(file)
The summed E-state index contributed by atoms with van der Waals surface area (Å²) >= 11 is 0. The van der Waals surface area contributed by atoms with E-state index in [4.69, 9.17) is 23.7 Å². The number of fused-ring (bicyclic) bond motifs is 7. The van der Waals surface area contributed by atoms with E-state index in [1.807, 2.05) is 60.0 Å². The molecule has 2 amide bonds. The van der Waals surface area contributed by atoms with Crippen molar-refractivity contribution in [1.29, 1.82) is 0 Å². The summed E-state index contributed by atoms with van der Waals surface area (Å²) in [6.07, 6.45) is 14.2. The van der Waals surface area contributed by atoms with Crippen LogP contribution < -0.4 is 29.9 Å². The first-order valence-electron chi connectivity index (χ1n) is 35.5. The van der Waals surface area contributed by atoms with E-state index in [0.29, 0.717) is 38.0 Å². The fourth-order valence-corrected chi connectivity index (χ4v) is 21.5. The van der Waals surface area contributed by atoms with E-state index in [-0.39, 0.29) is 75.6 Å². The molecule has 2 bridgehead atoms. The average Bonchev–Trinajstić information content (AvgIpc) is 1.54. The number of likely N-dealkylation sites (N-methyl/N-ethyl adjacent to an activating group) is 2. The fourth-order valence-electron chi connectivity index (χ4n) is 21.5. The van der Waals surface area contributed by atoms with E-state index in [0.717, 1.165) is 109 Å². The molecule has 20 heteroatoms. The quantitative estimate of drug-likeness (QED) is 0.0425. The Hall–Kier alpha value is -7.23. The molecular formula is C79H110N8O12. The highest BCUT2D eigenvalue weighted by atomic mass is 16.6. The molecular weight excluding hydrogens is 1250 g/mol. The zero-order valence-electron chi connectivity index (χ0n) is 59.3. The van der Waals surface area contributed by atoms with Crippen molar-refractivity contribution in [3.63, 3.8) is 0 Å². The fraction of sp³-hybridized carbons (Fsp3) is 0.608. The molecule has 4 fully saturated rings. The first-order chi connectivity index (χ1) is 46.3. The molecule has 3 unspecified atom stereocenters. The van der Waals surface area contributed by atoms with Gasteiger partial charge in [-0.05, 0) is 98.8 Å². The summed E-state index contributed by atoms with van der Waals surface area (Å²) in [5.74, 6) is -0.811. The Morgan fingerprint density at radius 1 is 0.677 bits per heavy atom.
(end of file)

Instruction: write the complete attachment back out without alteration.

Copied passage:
The summed E-state index contributed by atoms with van der Waals surface area (Å²) >= 11 is 0. The van der Waals surface area contributed by atoms with E-state index in [4.69, 9.17) is 23.7 Å². The number of fused-ring (bicyclic) bond motifs is 7. The van der Waals surface area contributed by atoms with E-state index in [1.807, 2.05) is 60.0 Å². The molecule has 2 amide bonds. The van der Waals surface area contributed by atoms with Crippen molar-refractivity contribution in [1.29, 1.82) is 0 Å². The summed E-state index contributed by atoms with van der Waals surface area (Å²) in [6.07, 6.45) is 14.2. The van der Waals surface area contributed by atoms with Crippen LogP contribution < -0.4 is 29.9 Å². The first-order valence-electron chi connectivity index (χ1n) is 35.5. The van der Waals surface area contributed by atoms with E-state index in [0.29, 0.717) is 38.0 Å². The fourth-order valence-corrected chi connectivity index (χ4v) is 21.5. The van der Waals surface area contributed by atoms with E-state index in [-0.39, 0.29) is 75.6 Å². The molecule has 2 bridgehead atoms. The average Bonchev–Trinajstić information content (AvgIpc) is 1.54. The number of likely N-dealkylation sites (N-methyl/N-ethyl adjacent to an activating group) is 2. The fourth-order valence-electron chi connectivity index (χ4n) is 21.5. The van der Waals surface area contributed by atoms with E-state index in [0.717, 1.165) is 109 Å². The molecule has 20 heteroatoms. The quantitative estimate of drug-likeness (QED) is 0.0425. The Hall–Kier alpha value is -7.23. The molecular formula is C79H110N8O12. The highest BCUT2D eigenvalue weighted by atomic mass is 16.6. The molecular weight excluding hydrogens is 1250 g/mol. The zero-order valence-electron chi connectivity index (χ0n) is 59.3. The van der Waals surface area contributed by atoms with Crippen molar-refractivity contribution in [3.63, 3.8) is 0 Å². The fraction of sp³-hybridized carbons (Fsp3) is 0.608. The molecule has 4 fully saturated rings. The first-order chi connectivity index (χ1) is 46.3. The molecule has 3 unspecified atom stereocenters. The van der Waals surface area contributed by atoms with Gasteiger partial charge in [-0.05, 0) is 98.8 Å². The summed E-state index contributed by atoms with van der Waals surface area (Å²) in [5.74, 6) is -0.811. The Morgan fingerprint density at radius 1 is 0.677 bits per heavy atom.